Quicken is probably the most famous personal finance management software. Developed by Intuit, Quicken runs on Windows and Macintosh systems, and there is now even an online version. Confusingly, there are several versions of Quicken so you need to make sure you pick the right one: Quicken Starter Edition, Quicken Deluxe, Quicken Premier and Quicken Home & Business. Thankfully, each version tends to have the release year in the product name, (eg. Quicken Deluxe 2009), but development of UK-specific versions of Quicken was discontinued in January 2005.
Let’s get the differences between each version out the way. Quicken Starter Edition 2009 ($29.99) provides very basic personal finance tools, but does not import data from Quicken Deluxe or higher Quicken versions. It lets you Categorise expenses and keep a budget, view monthly expected income and expenses and how much money is left over after expenses are paid, reconcile accounts, download account transactions, and generate income tax reports. Next up is Quicken Deluxe 2009 ($39.99, which has all the features of Quicken Starter Edition 2009, plus tabbed navigation on the right with quick access to reminders, Quicken online community and guidance for the part of Quicken being used, and My Savings Plan for advanced budgeting. There’s also Quicken Attachments for transactions and accounts, 401(k), IRA and 529 account tracking, collapsible left account navigation bar for increased work space, tag transactions similar to tagging Web pages in social bookmarks, and Quicken Billminder Gadget for Windows Vista users showing scheduled bills and transactions right on your desktop.
Quicken Premier 2009 ($69.99) includes all the features of Quicken Deluxe 2009 along with investing tools with the latest asset allocation and investing guidelines. Other investment tools in Quicken Premier 2009 features include investment performance analysis, help with minimising taxes on capital gains, reporting for IRS Schedules A, B and D, and Morningstar ratings for mutual funds and ETFs. Many small business owners combine both personal and business transactions in one account. Quicken Home & Business 2009 ($79.99) gives you the personal financial features found in Quicken Premier 2009 plus home business tracking tools. Business and personal income and expense categories are clearly separated, the Profit and Loss view reveals deposits plus expected income, expenses plus upcoming bills, deductible totals and profit/loss for the current and previous months, possible tax-deductible expenses are flagged for review, and there’s also Year-to-Date tax deduction reporting.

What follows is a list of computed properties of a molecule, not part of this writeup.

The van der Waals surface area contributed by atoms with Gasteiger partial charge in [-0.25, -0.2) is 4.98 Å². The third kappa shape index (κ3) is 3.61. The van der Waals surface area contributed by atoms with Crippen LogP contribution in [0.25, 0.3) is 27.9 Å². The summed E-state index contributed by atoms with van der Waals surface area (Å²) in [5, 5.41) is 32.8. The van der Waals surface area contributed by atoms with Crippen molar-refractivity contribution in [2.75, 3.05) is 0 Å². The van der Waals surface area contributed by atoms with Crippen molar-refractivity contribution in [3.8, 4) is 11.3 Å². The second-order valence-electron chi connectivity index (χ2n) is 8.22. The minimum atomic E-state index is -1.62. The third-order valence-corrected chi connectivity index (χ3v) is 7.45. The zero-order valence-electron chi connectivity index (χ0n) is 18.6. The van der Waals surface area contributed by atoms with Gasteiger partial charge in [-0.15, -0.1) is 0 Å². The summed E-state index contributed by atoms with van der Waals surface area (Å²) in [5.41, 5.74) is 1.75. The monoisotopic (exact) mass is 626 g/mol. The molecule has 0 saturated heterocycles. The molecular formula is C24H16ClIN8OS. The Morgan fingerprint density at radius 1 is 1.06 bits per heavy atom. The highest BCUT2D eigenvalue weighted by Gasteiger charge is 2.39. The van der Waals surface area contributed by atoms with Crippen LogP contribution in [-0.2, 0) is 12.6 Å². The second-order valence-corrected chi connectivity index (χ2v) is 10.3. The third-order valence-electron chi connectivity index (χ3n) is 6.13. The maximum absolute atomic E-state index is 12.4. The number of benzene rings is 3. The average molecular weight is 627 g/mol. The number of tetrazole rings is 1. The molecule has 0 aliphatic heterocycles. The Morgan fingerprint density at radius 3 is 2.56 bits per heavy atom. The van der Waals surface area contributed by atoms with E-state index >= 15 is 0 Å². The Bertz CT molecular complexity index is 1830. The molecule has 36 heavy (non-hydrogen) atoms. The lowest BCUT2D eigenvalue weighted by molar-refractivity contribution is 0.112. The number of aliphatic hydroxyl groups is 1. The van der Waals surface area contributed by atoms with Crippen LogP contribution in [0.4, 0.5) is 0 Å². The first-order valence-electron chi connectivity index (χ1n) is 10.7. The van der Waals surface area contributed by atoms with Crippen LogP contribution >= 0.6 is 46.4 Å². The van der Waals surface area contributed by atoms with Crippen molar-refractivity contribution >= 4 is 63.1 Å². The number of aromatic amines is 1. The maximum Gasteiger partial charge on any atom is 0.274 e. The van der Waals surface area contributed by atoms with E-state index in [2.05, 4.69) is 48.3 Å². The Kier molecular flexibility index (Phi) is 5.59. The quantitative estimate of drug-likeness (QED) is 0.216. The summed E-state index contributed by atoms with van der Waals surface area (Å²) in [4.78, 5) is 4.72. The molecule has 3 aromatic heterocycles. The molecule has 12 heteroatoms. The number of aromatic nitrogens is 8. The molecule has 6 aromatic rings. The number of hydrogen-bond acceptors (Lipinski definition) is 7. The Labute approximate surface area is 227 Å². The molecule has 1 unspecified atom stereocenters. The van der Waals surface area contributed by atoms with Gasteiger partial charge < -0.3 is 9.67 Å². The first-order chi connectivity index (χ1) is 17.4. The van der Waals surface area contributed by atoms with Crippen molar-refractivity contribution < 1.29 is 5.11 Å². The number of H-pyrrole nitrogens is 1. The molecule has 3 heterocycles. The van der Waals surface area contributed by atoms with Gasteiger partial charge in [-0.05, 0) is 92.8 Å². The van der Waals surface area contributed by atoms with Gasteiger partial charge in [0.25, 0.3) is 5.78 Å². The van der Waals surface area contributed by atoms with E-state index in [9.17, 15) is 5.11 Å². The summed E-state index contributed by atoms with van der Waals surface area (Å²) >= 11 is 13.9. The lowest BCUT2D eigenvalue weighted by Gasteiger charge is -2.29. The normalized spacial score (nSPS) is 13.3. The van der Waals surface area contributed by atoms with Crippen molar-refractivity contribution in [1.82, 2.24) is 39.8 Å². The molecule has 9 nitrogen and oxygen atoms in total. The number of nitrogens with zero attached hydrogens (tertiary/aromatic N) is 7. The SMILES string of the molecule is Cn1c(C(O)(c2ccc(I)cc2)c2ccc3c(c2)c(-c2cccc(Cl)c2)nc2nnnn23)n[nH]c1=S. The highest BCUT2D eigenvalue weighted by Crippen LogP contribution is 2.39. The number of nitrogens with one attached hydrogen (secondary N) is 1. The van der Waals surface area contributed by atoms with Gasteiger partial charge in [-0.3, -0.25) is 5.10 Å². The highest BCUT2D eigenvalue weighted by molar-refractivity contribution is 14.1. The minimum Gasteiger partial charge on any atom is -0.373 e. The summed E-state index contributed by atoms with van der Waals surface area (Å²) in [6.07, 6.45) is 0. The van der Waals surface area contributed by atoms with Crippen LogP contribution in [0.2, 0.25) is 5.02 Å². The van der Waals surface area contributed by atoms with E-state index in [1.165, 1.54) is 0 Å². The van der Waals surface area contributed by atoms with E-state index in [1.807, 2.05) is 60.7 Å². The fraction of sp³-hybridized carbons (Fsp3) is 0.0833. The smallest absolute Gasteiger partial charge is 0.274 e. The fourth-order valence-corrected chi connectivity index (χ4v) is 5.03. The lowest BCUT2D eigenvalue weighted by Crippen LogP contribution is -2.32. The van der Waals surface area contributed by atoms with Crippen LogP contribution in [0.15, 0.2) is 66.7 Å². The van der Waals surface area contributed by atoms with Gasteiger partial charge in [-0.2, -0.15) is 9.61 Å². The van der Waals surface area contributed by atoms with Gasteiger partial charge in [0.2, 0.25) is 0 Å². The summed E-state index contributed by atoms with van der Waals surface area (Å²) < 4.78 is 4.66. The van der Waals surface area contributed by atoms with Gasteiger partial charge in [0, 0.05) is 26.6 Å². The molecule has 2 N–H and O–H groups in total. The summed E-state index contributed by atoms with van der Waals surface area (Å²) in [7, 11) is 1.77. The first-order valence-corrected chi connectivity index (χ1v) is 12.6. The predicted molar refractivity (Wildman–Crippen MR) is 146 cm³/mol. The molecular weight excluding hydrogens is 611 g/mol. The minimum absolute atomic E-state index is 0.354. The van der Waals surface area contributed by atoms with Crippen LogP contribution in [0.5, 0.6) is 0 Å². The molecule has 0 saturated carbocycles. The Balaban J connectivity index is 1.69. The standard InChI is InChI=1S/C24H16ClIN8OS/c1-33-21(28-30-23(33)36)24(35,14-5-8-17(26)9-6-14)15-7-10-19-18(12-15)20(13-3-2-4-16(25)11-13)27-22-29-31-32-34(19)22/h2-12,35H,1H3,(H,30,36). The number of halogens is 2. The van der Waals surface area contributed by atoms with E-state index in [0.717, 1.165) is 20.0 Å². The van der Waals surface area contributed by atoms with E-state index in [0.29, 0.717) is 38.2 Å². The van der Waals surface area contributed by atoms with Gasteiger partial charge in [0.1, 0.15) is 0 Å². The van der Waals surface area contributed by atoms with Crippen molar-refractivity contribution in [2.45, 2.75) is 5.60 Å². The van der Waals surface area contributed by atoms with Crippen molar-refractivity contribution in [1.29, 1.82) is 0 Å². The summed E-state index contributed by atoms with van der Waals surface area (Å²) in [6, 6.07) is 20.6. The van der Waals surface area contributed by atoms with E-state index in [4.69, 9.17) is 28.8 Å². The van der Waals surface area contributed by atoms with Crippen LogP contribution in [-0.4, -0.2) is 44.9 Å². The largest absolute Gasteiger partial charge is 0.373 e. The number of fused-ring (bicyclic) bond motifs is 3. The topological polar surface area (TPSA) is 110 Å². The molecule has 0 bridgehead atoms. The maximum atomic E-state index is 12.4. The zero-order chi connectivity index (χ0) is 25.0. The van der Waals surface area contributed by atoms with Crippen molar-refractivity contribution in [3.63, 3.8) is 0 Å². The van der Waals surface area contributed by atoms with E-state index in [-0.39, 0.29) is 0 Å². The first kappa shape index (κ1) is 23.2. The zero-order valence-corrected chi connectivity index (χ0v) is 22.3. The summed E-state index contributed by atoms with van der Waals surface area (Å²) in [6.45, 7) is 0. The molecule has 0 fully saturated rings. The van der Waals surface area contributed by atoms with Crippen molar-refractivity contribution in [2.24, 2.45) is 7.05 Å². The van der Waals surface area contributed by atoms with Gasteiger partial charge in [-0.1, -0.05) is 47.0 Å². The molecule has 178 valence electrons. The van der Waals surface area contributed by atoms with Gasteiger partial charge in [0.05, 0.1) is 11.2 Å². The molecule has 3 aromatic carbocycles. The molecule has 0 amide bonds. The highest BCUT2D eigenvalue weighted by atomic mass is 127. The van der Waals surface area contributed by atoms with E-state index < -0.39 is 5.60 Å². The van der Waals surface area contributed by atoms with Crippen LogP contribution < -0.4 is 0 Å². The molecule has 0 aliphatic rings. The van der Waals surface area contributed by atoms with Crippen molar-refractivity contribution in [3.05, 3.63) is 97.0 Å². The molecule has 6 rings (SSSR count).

If you want to manage your small business and personal finances in one place, Quicken Home & Business 2009 could be the right package. Designed specifically for home business owners and self-employed professionals, it’s a pretty useful tool for managing your businesses’ accounts – if you don’t mind spending hours setting up the software correctly and working your way around its large array of features. What is neat, however, is that because Quicken Home & Business tracks both your personal and business finances, it’s easy to track business expenses you paid for with a personal account – i.e., office supplies on a personal credit card or dinner out with a client you paid for with personal cash. It’s also easy to see how your business is doing. The Business tab gives you an overall snapshot of what’s coming in for the month, what’s going out, and what’s left in your accounts.
Quicken Home & Business 2009 is a good personal accounting package with a few small-business features. It is easy to set up, understand and use (the help documentation is excellent; complete with a search function), and the separate business features are easy to manage. Navigation is intuitive and the drop-down menu at the top of the screen has icons below to help you find the setup wizard and extra services. Most of the program focuses on personal accounting, though, and its investing tools, tax planning tools, and property and debt management tools are redundant to those not living in the U.S. The software lets you to make and e-mail invoices but you cannot track shipments or print labels.
As user-friendly as it might be, Quicken Home & Business 2009 lacks important small business features, such as Inventory, Payroll, Time Billing, and Jobs Management. It does have Accounts Payable and Accounts Receivable sections, some cash flow options and a Balance Sheet, but overall it’s not a complete small-business solution. One feature that did stand out was Job Costing. Here you can make a master job list to track jobs and set them as active or inactive. You can also make a job estimation list to evaluate if the project is worth your time. These lists can be e-mailed, but Quicken doesn’t have reporting categories for job costing. If you need a program for personal accounting with only a few small business extras, Quicken Home & Business 2009 works. Having said that, until Intuit starts to produce UK-tailored versions of its software again, you should tread carefully.